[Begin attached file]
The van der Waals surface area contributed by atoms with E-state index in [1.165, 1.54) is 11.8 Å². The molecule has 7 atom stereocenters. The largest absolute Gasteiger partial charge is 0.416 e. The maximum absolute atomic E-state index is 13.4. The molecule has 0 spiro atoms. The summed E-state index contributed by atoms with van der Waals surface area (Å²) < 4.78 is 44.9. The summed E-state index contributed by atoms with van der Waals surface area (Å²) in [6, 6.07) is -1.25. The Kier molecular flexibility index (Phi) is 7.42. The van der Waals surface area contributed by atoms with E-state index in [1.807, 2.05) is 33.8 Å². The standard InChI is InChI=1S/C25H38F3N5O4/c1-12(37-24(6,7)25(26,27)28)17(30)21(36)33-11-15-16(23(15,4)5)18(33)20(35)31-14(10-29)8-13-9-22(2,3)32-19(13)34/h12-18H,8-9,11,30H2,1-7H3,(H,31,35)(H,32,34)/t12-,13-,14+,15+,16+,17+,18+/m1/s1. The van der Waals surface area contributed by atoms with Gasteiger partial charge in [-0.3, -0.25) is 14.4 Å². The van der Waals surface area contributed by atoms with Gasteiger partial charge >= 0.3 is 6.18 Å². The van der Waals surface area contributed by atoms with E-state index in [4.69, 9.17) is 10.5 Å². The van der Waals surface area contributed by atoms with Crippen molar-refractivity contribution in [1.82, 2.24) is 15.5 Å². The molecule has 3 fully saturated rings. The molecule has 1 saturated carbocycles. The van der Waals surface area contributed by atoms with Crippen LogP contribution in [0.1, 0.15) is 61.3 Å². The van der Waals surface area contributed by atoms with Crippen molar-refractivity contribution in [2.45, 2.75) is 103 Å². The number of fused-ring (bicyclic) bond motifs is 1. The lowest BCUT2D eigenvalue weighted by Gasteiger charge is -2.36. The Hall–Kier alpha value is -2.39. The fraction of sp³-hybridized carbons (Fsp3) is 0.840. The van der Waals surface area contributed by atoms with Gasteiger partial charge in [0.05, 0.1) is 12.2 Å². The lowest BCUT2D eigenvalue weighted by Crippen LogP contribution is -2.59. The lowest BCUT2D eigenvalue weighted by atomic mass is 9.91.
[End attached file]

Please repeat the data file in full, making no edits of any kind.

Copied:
The van der Waals surface area contributed by atoms with E-state index in [1.165, 1.54) is 11.8 Å². The molecule has 7 atom stereocenters. The largest absolute Gasteiger partial charge is 0.416 e. The maximum absolute atomic E-state index is 13.4. The molecule has 0 spiro atoms. The summed E-state index contributed by atoms with van der Waals surface area (Å²) < 4.78 is 44.9. The summed E-state index contributed by atoms with van der Waals surface area (Å²) in [6, 6.07) is -1.25. The Kier molecular flexibility index (Phi) is 7.42. The van der Waals surface area contributed by atoms with E-state index in [1.807, 2.05) is 33.8 Å². The standard InChI is InChI=1S/C25H38F3N5O4/c1-12(37-24(6,7)25(26,27)28)17(30)21(36)33-11-15-16(23(15,4)5)18(33)20(35)31-14(10-29)8-13-9-22(2,3)32-19(13)34/h12-18H,8-9,11,30H2,1-7H3,(H,31,35)(H,32,34)/t12-,13-,14+,15+,16+,17+,18+/m1/s1. The van der Waals surface area contributed by atoms with Gasteiger partial charge in [-0.3, -0.25) is 14.4 Å². The van der Waals surface area contributed by atoms with Gasteiger partial charge >= 0.3 is 6.18 Å². The van der Waals surface area contributed by atoms with E-state index in [4.69, 9.17) is 10.5 Å². The van der Waals surface area contributed by atoms with Crippen molar-refractivity contribution in [1.82, 2.24) is 15.5 Å². The molecule has 3 fully saturated rings. The molecule has 1 saturated carbocycles. The van der Waals surface area contributed by atoms with Crippen LogP contribution in [0.1, 0.15) is 61.3 Å². The van der Waals surface area contributed by atoms with Crippen molar-refractivity contribution in [2.45, 2.75) is 103 Å². The number of fused-ring (bicyclic) bond motifs is 1. The lowest BCUT2D eigenvalue weighted by Gasteiger charge is -2.36. The Hall–Kier alpha value is -2.39. The fraction of sp³-hybridized carbons (Fsp3) is 0.840. The van der Waals surface area contributed by atoms with Gasteiger partial charge in [0.05, 0.1) is 12.2 Å². The lowest BCUT2D eigenvalue weighted by Crippen LogP contribution is -2.59. The lowest BCUT2D eigenvalue weighted by atomic mass is 9.91.